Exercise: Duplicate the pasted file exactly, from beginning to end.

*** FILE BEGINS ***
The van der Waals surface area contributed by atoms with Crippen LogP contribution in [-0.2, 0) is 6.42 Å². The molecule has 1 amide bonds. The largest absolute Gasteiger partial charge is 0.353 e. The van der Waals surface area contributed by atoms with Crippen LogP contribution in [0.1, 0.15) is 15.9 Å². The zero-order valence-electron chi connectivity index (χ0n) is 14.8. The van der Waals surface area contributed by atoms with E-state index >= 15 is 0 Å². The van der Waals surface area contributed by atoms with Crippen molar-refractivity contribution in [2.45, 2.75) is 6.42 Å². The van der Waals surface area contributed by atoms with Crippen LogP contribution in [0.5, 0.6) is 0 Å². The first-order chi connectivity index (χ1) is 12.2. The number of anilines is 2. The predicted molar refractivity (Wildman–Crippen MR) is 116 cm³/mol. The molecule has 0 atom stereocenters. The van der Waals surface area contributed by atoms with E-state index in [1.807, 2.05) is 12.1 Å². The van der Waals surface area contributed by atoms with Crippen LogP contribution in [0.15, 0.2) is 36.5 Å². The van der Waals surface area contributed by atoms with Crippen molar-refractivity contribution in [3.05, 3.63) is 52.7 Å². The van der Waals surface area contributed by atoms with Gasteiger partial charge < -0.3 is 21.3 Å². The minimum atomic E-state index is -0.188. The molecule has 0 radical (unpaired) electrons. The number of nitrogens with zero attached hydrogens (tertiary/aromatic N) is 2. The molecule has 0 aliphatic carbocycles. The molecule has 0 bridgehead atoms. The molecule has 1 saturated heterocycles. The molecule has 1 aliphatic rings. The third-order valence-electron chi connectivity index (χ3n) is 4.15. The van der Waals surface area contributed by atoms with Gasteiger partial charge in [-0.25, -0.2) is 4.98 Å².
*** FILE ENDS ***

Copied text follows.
The van der Waals surface area contributed by atoms with Crippen LogP contribution in [-0.2, 0) is 6.42 Å². The molecule has 1 amide bonds. The largest absolute Gasteiger partial charge is 0.353 e. The van der Waals surface area contributed by atoms with Crippen LogP contribution in [0.1, 0.15) is 15.9 Å². The zero-order valence-electron chi connectivity index (χ0n) is 14.8. The van der Waals surface area contributed by atoms with E-state index >= 15 is 0 Å². The van der Waals surface area contributed by atoms with Crippen molar-refractivity contribution in [2.45, 2.75) is 6.42 Å². The van der Waals surface area contributed by atoms with Crippen LogP contribution in [0.5, 0.6) is 0 Å². The first-order chi connectivity index (χ1) is 12.2. The number of anilines is 2. The predicted molar refractivity (Wildman–Crippen MR) is 116 cm³/mol. The molecule has 0 atom stereocenters. The van der Waals surface area contributed by atoms with E-state index in [1.807, 2.05) is 12.1 Å². The van der Waals surface area contributed by atoms with Crippen LogP contribution in [0.15, 0.2) is 36.5 Å². The van der Waals surface area contributed by atoms with Crippen molar-refractivity contribution in [3.05, 3.63) is 52.7 Å². The van der Waals surface area contributed by atoms with Gasteiger partial charge < -0.3 is 21.3 Å². The minimum atomic E-state index is -0.188. The molecule has 0 radical (unpaired) electrons. The number of nitrogens with zero attached hydrogens (tertiary/aromatic N) is 2. The molecule has 0 aliphatic carbocycles. The molecule has 0 bridgehead atoms. The molecule has 1 saturated heterocycles. The molecule has 1 aliphatic rings. The third-order valence-electron chi connectivity index (χ3n) is 4.15. The van der Waals surface area contributed by atoms with Gasteiger partial charge in [-0.25, -0.2) is 4.98 Å².